Fix processes first or repair BPMS afterwards?


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ebizQ_logoWhile I was working on another blogpost, Peter Schoof put this beauty of a question online on the ebizQ forum:

“As Niel Nickolaisen says at SearchCIO, The best BPM implementations focus on keeping things simple, “My ‘fix processes before implementing technology’ attitude has influenced how I view such things as BPM systems.” So do you think processes should be fixed before implementing a BPM system?”

Here’s what I wrote in my response:

Fixing processes comes in two parts. One deals with logical errors in the sense of processes or parts of them not working, not delivering the required results or functionalities. The other aspect deals with the improvement of existing and basically usable processes.

What we tend to see is that broken or unusable processes are fixed to the extent that they can be implemented. Curiously, this usually comes under the headline of business process improvement even though you’re not really improving the business process but only making the BPMS deployable.

The downside is that (technical) BPMS restrictions either lead to a change in the minimally repaired business processes (resulting in BPMS being blamed for performing below expectations) or in perpetuating the quick-fixes.

Unfortunately [and contrary to the expectations the BPMS industry has created], we are still unable to conduct the process equivalent of open heart surgery. Once implemented, most processes have a smaller change and update rate than processes not tied to a system. This may in part be down to the BPMS but it’s also down to the mindset and methodology employed.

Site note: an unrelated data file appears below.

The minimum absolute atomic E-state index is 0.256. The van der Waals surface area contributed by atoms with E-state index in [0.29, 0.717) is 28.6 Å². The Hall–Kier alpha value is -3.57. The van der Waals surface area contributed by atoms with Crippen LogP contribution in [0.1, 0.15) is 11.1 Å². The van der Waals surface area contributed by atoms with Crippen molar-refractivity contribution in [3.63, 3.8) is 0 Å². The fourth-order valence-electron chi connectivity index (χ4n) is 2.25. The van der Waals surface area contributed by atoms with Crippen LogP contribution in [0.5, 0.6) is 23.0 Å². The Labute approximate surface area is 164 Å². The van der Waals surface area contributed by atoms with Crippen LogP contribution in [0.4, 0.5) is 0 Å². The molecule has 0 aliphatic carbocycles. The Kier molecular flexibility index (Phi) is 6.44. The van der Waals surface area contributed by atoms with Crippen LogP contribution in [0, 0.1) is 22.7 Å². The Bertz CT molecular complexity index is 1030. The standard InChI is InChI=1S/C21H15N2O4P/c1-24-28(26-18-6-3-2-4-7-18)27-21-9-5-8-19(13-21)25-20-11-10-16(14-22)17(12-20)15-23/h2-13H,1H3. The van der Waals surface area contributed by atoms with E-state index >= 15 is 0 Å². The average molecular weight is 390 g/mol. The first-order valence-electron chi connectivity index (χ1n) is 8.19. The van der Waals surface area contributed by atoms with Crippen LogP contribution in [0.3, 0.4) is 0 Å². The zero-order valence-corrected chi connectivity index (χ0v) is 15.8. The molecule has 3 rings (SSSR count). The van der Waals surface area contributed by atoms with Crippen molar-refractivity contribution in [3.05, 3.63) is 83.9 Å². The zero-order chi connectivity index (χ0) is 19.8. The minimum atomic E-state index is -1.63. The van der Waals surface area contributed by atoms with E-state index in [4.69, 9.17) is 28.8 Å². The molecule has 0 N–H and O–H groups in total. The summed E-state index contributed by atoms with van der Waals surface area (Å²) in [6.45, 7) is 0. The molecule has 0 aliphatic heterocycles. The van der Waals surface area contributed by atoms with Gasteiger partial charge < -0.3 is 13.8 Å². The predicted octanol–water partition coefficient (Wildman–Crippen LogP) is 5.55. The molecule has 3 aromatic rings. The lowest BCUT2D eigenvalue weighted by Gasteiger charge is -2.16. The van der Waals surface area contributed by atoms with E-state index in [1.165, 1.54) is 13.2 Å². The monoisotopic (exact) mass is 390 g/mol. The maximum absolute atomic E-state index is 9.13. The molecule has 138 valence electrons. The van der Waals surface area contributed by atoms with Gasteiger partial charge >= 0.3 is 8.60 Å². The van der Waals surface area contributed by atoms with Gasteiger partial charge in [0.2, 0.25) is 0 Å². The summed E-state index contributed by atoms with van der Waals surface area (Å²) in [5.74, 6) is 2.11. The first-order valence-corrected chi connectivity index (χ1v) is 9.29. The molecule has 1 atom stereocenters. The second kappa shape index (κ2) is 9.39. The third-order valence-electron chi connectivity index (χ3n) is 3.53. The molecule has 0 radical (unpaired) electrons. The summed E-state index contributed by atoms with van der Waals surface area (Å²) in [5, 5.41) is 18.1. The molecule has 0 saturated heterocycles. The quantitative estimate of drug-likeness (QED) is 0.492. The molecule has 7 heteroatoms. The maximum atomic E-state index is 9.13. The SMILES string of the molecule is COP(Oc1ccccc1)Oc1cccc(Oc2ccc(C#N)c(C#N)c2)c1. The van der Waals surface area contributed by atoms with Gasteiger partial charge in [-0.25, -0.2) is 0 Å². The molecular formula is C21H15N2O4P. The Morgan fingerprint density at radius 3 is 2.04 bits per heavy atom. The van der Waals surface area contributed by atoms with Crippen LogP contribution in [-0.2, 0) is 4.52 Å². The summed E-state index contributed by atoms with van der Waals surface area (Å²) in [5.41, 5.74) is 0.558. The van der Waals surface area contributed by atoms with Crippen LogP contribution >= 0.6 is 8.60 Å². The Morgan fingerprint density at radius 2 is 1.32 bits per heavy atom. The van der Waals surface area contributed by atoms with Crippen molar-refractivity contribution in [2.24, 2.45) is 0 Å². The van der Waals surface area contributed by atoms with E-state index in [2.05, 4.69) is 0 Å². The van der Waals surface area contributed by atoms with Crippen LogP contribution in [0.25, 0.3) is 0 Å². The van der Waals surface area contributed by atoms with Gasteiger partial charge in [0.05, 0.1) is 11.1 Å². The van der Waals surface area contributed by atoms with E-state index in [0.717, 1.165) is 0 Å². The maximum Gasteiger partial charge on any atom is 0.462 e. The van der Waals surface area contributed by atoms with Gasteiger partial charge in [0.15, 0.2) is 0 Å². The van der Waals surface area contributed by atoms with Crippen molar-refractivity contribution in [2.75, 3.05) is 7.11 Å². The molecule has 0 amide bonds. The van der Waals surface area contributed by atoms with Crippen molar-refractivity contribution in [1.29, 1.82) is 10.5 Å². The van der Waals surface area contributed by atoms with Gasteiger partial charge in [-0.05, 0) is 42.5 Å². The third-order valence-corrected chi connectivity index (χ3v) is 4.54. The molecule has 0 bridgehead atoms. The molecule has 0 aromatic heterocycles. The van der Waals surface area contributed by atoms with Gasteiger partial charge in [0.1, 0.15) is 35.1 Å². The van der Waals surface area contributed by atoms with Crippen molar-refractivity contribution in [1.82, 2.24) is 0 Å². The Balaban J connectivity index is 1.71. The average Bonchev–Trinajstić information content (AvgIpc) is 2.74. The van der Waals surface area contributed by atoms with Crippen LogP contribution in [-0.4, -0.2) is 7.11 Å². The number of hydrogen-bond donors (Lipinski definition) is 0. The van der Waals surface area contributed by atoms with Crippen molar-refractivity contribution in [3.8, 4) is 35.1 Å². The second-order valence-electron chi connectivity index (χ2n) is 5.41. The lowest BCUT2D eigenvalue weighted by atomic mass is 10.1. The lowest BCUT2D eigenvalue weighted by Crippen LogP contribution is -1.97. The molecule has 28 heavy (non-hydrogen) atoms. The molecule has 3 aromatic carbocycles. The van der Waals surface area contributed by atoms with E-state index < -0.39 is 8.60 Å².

In practice, most still regard the ‘process’ from design to implementation as a one way street with a definite and defined ending: The release of the BPMS supported process.

Were you to regard it as a life CYCLE and continuous task instead you could probably improve/fix a lot of process aspects after an initial implementation.

But again, looking at real life what we see is that the technical aspects (need a new button, can you change the layout of the screen) are changed and tend to get confused with the business process requirements.

The long and short of it all is that the garbage-in garbage-out argument may in some cases be valid and in others less so. This unpredictable state requires a thorough assessment of the risks and consequences involved in fixing problems before or after process implementation.

While I was putting down my thoughts other replies flooded in, creating a very interesting discussion that might get you to re-think how to approach process improvement and automation projects.

As this issue is something we deal with on a daily basis, why not pop over to the Process TestLab website to find out more on how you can improve the quality of your processes prior to implementation.

Republished with author's permission from original post.


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